Monday, February 20, 2012

Creativekowts: No Matter What Other Says?

Creativekowts: No Matter What Other Says?: A heart that deals with love Will cater your heart even we are apart Because truly love can wait with full of joy and sacrifice Until you...

Monday, January 23, 2012

TLKK Members Slide Show

video
This Group is created for the social connection of Labasonians around the world. This is the way we connect people and information from time to time will get update of what is happen to our society today. This is a way of helping people from other places which need our help...because Labasonian people are Kind and has a open hand and willing to help for the good of our Family and community.

Friday, January 20, 2012

Labason Municipal Plaza




Mao ni ang Municipal Hall sa Labason ug Plaza nga pasiyuhan sa mga taga Lungsod.

Tuesday, December 13, 2011

Drum-line Caroling



drum and bugle corps, also known as a drum corps, is a musical marching unit (similar to a marching band) consisting of brass instruments, percussion instruments, and color guard. Typically operating as independent non-profit organizations, drum corps perform in competitions, parades, festivals, and other civic functions. Participants of all ages are represented within the drum and bugle corps activity, but the majority are between the ages of 13 and 22.
Competitive corps participate in summer touring circuits, like Drum Corps International (DCI) and Drum Corps Associates (DCA). Corps prepare a new show each year, approximately 8–12 minutes in length, and refine it throughout the summer tour. Shows are performed on football fields and are judged in various musical and visual categories, or "captions". Musical repertoires vary widely among corps and include symphonic,jazz, big band, contemporary, rock, wind band, vocal, Broadway, and Latin music, among other genres. Competitive junior corps spend roughly 8–10 weeks on tour, practicing and performing full-time. All-Age and Alumni corps have less demanding schedules, practicing and performing mostly on weekends.

History

Drum and bugle corps stems from a rich American and Canadian military history, separate from other marching musical activities. Beginning after World War I through the 1970s, corps and competitions were often sponsored by the VFW, scout posts, churches, the Royal Canadian Legion and the American Legion. Owing to many of these groups' roots, corps were traditionally militaristic. By the late 1960s, many corps wanted more creative freedom and better financial compensation than was offered by the sponsors. Some felt the prize-money structures, based on competitive placement, were not fairly compensating all corps for their appearances. Additionally, some felt the current judging rules were stifling musical and theatrical possibilities. At the peak of North American drum corps participation (with perhaps a thousand active corps in the U.S. and nearly as many in Canada), several corps decided to "band-together" and form their own organizations, which ultimately led to the formation of DCA in 1965 and DCI in 1972. By this time, many corps had already lost their church or community sponsors.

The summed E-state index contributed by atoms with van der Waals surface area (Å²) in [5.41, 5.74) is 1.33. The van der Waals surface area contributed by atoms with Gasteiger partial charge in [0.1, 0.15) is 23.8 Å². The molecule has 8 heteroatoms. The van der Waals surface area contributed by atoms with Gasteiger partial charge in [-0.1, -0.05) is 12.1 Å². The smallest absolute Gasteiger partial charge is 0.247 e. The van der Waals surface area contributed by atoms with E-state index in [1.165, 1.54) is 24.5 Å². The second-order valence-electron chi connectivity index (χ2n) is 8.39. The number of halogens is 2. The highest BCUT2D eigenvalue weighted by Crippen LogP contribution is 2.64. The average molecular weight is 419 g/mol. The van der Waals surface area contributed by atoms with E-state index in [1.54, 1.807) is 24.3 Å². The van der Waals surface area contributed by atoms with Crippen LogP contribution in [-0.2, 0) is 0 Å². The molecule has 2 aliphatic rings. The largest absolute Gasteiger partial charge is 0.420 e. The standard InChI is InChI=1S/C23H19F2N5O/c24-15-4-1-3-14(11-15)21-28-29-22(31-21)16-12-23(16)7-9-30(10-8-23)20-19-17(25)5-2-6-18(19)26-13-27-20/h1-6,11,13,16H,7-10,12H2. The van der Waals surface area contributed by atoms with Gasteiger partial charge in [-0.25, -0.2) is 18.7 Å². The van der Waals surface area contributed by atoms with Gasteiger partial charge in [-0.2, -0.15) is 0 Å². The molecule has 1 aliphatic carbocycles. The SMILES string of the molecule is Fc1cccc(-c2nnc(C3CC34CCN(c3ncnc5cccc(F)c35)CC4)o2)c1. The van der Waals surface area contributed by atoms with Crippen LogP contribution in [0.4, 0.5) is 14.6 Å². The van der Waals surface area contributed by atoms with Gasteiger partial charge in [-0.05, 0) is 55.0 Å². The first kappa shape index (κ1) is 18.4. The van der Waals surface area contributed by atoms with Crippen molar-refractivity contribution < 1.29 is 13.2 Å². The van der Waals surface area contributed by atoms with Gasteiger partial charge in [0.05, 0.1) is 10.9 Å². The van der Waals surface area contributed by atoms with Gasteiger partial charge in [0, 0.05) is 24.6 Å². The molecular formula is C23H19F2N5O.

For the corps that remained, longer travel times were necessary to attend the shrinking numbers of contests, further adding to the financial and time demands on the organizations and their individual members. At the same time, costs for the increasingly complex field shows mounted, and creative and instructional demands rose, leading many competitive corps to falter and become inactive. By the late 1990s, only a fraction of the corps that existed in the 60s and 70s remained, although several new corps, some of which have become very successful, did start up along the way.
Also, non-competitive classic-style corps (often and sometimes inaccurately known as "alumni corps") saw a renaissance beginning in the mid-1980s, and they continue to organize in the 21st Century; members often remain vigilant about the traditions and virtues of the drum corps activity before the advent of more modern influences.
Freed from the traditional and more-restrictive judging rules of the late 1960s, corps began making innovative changes such as the use of multi-valve horns, wide-ranging tempos, intricate asymmetric drill formations, elaborate guard costumes and props, and the use of stationary orchestral percussion instruments. A common criticism of drum corps is that it has become too similar to marching band, although in truth the two activities have evolved together over the years. The most apparent difference between the activities is the fact that corps use only bell-front brass instrumentation. Some corps still utilize the traditional G Bugle which is very rarely found in marching band. The competitive season for corps is in the summer rather than fall, with auditions and initial ensemble rehearsals actually beginning as early as late October of the previous year. The top-tier competitive drum corps programs are often far more complex and more professional than marching bands, as members in full-time touring corps have no distractions outside of corps during the season and membership is achieved only through highly competitive auditions.
Source: en.wikipedia.org